Why scrubbing loos is a good idea


What is it about the human condition that makes us look around the people we come into contact with day to day and compare ourselves to them? It is something we have to work really hard not to do, which means the comparison culture inevitably infiltrates our church communities too.

I’m sure we’ve all had those moments: times when we’ve see others in a role that we wish we had and felt slightly jealous. Perhaps we even feel entitled to that role – or think in our minds that we could do a much better job than the person currently doing it.

 Or perhaps we end up in the mindset that thinks we have to contribute to the service each week – by bringing another word or reading another portion of scripture out. Why do we do that? A desperate need within us to connect with God, or a deep-seated desire to look more holy than those around us?

I think we need to ask ourselves those difficult questions regularly about our motivations for serving within our church communities. None of us is immune to selfish ambition and desires, but it is much easier to nip them in the bud early rather than letting ourselves get carried away with them.

Indeed, in Philippians 2 we are told: “Do nothing out of selfish ambition or vain conceit. Rather, in humility value others above yourselves, not looking to your own interests but each of you to the interests of the others” (v3-4).

Jesus had some really harsh words to say about those people who put on a show of holiness in church: “Everything they do is for men to see” (Matthew 23:5) and “Woe to you … you hypocrites!”, which he repeats in verses 13, 15, 23, 25, 27 and 29. With that amount of repetition I think we can see Jesus really wanted to get his message across!

Speaking about the teachers of the law, it was the difference between their public show of purity and piety and their everyday lives that angered Jesus the most. Indeed, He instructed His disciples and the crowds “you must obey them and do everything they tell you. But do not do what they do, for they do not practice what they preach” (v3).


Harsh words or the simple, honest truth?

To read the rest of this post, please click here – where the reason for the title will become clear 😉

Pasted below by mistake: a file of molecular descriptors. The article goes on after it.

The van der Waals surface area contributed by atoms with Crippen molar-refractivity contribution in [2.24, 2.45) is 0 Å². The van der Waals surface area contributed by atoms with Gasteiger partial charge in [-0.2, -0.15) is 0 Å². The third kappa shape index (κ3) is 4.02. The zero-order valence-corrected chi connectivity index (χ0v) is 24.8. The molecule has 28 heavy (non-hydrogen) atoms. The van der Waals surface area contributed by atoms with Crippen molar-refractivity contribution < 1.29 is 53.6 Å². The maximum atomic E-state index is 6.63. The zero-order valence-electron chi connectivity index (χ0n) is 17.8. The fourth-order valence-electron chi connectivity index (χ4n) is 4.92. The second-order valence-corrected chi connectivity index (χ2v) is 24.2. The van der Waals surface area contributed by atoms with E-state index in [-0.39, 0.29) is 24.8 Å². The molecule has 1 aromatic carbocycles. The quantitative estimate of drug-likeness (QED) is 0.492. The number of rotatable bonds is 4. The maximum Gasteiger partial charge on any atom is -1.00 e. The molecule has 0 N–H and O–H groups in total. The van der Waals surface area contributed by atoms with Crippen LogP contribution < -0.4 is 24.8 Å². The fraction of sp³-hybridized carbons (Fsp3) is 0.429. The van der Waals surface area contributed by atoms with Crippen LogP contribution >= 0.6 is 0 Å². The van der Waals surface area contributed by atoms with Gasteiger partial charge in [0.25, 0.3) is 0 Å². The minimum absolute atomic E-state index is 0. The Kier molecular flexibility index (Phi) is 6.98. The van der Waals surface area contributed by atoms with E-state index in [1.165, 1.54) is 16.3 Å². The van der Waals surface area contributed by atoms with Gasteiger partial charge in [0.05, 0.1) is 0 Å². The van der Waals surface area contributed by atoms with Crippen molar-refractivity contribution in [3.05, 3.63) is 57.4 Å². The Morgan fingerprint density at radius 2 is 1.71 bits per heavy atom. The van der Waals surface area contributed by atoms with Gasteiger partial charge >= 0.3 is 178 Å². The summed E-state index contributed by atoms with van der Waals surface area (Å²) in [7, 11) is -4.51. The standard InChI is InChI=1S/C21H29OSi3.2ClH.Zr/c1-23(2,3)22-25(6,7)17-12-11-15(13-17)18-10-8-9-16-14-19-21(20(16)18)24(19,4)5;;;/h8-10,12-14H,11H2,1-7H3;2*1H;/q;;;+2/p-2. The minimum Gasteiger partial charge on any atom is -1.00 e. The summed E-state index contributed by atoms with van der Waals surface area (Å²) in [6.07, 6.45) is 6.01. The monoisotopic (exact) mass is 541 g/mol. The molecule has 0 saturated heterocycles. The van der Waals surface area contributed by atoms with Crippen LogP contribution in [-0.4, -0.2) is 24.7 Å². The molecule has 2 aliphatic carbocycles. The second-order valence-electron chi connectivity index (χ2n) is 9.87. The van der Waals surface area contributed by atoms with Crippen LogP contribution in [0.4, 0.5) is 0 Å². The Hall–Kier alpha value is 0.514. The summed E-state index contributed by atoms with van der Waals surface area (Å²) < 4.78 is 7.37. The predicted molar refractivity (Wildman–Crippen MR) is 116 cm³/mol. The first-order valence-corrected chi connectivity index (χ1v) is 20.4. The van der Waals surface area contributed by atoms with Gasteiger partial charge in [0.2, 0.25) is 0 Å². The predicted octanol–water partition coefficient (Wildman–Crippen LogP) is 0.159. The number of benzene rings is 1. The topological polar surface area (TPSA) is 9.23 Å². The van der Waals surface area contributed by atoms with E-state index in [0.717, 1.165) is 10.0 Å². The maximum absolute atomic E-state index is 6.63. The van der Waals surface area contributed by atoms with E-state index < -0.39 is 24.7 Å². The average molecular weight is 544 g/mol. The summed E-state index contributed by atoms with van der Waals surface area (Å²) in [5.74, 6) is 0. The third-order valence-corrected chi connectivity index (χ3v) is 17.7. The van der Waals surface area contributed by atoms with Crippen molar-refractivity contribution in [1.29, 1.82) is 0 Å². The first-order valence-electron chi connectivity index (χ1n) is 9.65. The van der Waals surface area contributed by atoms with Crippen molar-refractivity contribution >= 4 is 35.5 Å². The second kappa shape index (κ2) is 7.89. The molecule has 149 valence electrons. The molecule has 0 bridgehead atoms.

Leaders need to look after themselves too!

Earlier this month my husband and I were able to enjoy a weekend with the other leaders from the network of churches we are affiliated to. It was a great time catching up with those we know but don’t often get to see. But the thing that struck me most was what a privilege it is to be led by such honest, trustworthy and transparent leaders.

The first session covered something the speaker said isn’t often spoken about in conferences: a leader’s health. He talked about the fact we have a responsibility to ensure we are spiritually, mentally, emotionally and physically fit so that we can continue being passionate as we work out our calling throughout life’s seasons.

Obvious huh? But actually we don’t talk about it much – although I think he probably got every leader’s attention when he said that very few leaders finish the race stronger than when they started.

This is actually taken from my latest Help! I’m now a pastor’s wife! column for Christian Today. To read the rest please click here.

My new column

Sorry for the plug – actually, I don’t know why I’m apologising because I’m really excited about this! I’ve just started writing a column for Christian Today called Help! I’m now a pastor’s wife! It will be appearing on the second and last Wednesday of each month. Please do check it out – and feel free to add comments, ask questions or start discussions in the comments area at the end. I’d love to see you there 🙂 To read the first one click here.


Claire x

Women in worship

At the end of last year I had the privilege of putting together an article on women in worship for Woman Alive, which has just been published. As a worship leader myself, who is definitely in the minority as a woman amongst a male-dominated worship team, this is definitely a subject that is on my heart. I was in contact with some great worship leaders that I’m sure you will recognise. I’ve pasted the images of the article below, but they can also be found on the page of my site that includes other examples of my work: writing. As I know there are many women out there who need an extra boost of encouragement to carry on going I am hoping to develop this idea further. So I’d love to hear from any other female worship leaders about your experiences – and also from any women in local congregations. What is your experience of sung worship at your church? I hope and pray that all your giftings are encouraged and given space to be expressed 🙂